I'm trying to understand builder pattern usages and so to call to separate is usage types in groups. Here is what I discovered:

  • Builder can be used to provide immutability (avoiding telescoping) for an object he is building. So called Joshua Bloch's builder. So, we use builder to facilitate building of object with a lot of fields.
  • Builder can build some objects that need to be structured and follow some structure rools. For example XmlBuilder, that builds xml and can fail when wrong data is passed (e.g. not closing a tag, or so on). In this case builder validates inner object on each build step.

But what about GoF's builder? With Director, abstract Builder and different implementations.. I have never seen such implementation in production. Have you ever seen such examples?

  • 1
    Yes, I implemented a builder in form of an inheritance hierarchy - (in a closed source product, so no code to share here). We used it to create a complex XML document with different contents, actually different results from different types of calculations. The "Director" in GoF is just a placeholder for the point in code where the builder is used/called from, so that is nothing "special", you will find such a place whereever a Builder is used.
    – Doc Brown
    Commented Sep 11, 2016 at 20:02
  • "GoF" == "Gang of Four"
    – cellepo
    Commented Aug 28, 2023 at 22:42

1 Answer 1


A key to the understanding of the GoF design patterns is their intent. For the builder it is:

Separate the construction of a complex object from its representation so that the same construction process can create different representations

Simplified variant

When looking at the solution proposed by GoF, what strikes most is the separate building and assembly of parts: the structure distinguishes the Director and the Builder and enables a step by step construction:

  • This aspect of the pattern apparently stroke Joshua Bloch as well, because his approach uses this separation to set a lot of optional parameters.
  • This sequence of events also allows for validating parts before assembling the result, as you've notice in this XmlBuilder.

While being very useful, I think however that these examples focus only on one aspect of the pattern and miss the real intent. Thus their structure appears simplified by merging either Director and Builder or Builder and ConcreteBuilder.

The missing intent

For GoF, it's not only about the separation between Director and Builder to build by step, but also the separation between Builder and ConcreteBuilded:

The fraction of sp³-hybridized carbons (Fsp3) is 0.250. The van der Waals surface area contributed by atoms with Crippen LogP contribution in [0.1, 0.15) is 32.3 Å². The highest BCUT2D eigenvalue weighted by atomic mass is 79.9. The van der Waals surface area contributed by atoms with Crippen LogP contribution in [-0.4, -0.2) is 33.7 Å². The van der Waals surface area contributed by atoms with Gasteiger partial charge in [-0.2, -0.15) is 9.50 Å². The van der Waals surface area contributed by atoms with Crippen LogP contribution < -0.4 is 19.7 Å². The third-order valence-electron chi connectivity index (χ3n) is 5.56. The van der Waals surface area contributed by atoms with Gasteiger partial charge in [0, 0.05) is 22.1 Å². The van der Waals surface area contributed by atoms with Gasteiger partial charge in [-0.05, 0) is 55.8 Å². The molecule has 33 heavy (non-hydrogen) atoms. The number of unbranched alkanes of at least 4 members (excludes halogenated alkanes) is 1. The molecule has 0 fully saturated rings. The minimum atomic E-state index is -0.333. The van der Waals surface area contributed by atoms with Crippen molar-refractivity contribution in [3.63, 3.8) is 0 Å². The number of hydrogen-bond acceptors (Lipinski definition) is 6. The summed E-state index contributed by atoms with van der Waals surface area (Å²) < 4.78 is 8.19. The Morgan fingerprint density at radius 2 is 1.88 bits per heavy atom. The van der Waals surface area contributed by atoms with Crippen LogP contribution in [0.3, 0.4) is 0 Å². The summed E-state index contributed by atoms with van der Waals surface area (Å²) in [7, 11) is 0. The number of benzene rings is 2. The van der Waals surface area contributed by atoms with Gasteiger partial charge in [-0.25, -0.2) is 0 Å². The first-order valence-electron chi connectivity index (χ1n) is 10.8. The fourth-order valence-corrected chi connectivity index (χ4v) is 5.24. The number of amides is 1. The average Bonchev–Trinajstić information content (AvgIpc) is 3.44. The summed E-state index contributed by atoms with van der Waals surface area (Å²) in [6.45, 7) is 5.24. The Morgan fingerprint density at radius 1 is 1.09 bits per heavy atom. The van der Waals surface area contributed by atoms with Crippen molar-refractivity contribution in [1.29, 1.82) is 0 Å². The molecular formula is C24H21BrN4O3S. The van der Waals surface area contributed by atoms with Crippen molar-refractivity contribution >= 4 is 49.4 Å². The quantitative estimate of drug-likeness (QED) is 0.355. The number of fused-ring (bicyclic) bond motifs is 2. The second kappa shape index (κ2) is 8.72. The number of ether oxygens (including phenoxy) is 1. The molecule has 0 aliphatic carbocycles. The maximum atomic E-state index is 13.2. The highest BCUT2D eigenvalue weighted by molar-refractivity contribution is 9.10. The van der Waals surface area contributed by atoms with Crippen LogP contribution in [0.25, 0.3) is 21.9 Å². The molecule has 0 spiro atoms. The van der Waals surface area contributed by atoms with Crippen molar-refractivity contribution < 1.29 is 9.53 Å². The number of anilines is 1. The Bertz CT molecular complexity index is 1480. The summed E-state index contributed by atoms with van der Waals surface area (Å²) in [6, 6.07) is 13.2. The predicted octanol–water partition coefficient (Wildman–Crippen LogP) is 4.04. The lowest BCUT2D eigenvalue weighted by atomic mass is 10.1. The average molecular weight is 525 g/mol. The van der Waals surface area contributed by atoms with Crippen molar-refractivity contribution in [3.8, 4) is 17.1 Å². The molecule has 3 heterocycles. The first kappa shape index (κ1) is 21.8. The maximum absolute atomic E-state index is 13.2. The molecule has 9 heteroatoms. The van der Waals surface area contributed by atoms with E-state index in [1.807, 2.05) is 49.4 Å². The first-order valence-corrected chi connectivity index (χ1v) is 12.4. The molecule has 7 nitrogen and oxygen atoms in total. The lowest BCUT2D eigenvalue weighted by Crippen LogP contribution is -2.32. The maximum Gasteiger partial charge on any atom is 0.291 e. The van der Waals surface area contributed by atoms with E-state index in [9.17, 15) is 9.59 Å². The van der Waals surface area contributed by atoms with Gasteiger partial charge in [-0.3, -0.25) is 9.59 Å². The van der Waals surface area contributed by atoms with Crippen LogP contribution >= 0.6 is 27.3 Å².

• If you look well at pattern structure, you'll notice that the Builder provides the polymorphic/virtual buildPart() methods. But getResult() to obtain the final product is a method of ConcreteBuilder that is not included in the abstract Builder's interface. So it can use different parameters or return different types.
  • The GoF sequence diagram on page 99 shows furthermore that a Client calls the Director for constructing the object and trigger the building of parts (perhaps using temporary objects), but that it's up to the client to call getResult() directly from ConcreteBuilder.
  • In fact, the client knows the ConcreteBuilder (may be even it instantiates it) and calls the Director by referfencing it.

This makes clear that this pattern is not so for building the parts and assemble the whole (which after all is nothing more than a helper to simplify providing all the elements at once), but more for returning very different "representations" (classes) using the same procedure for constructing the parts.

Real life use of the complete pattern

The typical use in real life is to build composite objects having different types of implementation/representation, such as for example different graphical representations/views (e.g. Entity/Relationship or UML model), different input or output formats (e.g. JSON or XML document) or encodings (e.g ASCII vs UTF16/32).

A concrete use could for example be ADO.net with DbCommandBuilder that is implemented by concrete SqlCommandBuilder, OracleCommandBuilder, ODBCCommandBuilder to generate db specific commands.

  • Thats really helpful, thanks a lot, Christophe! One more question, if you don't mind. So, the only goal of Director is to define an algorithm for building any Builder representation? Commented Sep 12, 2016 at 5:31
  • 2
    @IvanNikolaychuk yes! The director defines the construction process based on the builder's abstract interface. It can then apply the construction algorithm using any concrete builder to get the desired representation. Note that there can be several directors for a builder.
    – Christophe
    Commented Sep 12, 2016 at 6:19

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